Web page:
British Court Says Google Can Be Sued for Tracking Safari Users

The Internet company has to abide by local laws, judge says

Today, The British High Court has decided that local data protection laws should apply to Google, despite the company’s claim that the country had no jurisdiction over it. The Internet giant intends to appeal the ruling.

For the better part of last year, Apple users in the United Kingdom battled Google in court for recording their browser habits on Safari without permission.

According to them, between September 2012 and February 2013, Google bypassed the security settings set in place in Safari and planted a temporary cookie that collected information from users. The data was used to personalize ads. This is allegedly in violation of British data laws.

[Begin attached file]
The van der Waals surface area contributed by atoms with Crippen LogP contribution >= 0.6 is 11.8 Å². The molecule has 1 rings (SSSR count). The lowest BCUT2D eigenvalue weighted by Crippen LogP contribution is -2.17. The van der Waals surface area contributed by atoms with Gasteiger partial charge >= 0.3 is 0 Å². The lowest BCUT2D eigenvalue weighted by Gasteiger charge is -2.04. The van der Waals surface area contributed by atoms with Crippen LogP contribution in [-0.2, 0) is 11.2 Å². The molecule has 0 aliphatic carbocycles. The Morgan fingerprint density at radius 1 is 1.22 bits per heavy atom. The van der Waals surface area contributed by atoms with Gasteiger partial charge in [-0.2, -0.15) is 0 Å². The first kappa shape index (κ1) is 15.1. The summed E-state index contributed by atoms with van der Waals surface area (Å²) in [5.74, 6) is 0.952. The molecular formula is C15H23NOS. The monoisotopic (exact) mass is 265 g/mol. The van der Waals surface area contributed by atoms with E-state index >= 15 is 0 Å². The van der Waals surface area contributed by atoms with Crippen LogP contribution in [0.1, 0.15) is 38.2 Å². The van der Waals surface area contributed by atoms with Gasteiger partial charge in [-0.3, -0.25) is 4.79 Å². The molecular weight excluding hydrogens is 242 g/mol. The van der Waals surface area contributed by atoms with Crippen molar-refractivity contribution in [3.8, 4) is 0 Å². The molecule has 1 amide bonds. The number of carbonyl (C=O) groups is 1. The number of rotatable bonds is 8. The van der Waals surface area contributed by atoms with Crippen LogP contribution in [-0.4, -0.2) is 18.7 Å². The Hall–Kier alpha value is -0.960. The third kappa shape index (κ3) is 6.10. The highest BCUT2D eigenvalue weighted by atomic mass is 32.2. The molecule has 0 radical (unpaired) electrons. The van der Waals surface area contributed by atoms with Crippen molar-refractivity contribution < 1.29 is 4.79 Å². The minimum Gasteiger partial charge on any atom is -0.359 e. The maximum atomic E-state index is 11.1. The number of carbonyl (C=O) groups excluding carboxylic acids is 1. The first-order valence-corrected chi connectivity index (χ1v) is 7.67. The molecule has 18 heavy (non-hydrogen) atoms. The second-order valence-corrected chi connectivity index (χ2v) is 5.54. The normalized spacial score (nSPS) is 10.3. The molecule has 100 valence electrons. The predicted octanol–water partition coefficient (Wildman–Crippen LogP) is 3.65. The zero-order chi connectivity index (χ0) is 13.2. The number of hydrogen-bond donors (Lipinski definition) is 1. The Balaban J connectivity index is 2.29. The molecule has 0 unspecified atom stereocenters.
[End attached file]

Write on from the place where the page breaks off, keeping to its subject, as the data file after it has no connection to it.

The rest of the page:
According to The Register, Google believes there’s no merit in the case and plans to appeal the decision. “A case almost identical to this one was dismissed in its entirety three months ago in the US. We still don’t think that this case meets the standards required in the UK for it to go to trial, and we’ll be appealing today’s ruling,” Google said.

The British authorities, however, believe that as long as Google operates in the United Kingdom, it should respect privacy rules inside the country.

“Google is very much here in the UK. It has a UK specific site. It has staff here. It sells adverts here. It makes money here. It is ludicrous for it to claim that, despite all of this very commercial activity, it won’t answer to our courts,” said Judith Vidal-Hall, one of the claimants, several weeks ago.

In the case mentioned by Google, the company was forced to pay a fine of $22.5 million (€16.35 million) to the US Federal Trade Commission for violating its order that the company would not misrepresent the extent to which consumers could exercise control over the collection of their information.

It was also revealed that while the company didn’t plead guilty in the FTC case, claiming the tracking was accidental, Google agreed to pay another $17 million (€12.36) to settle charges.

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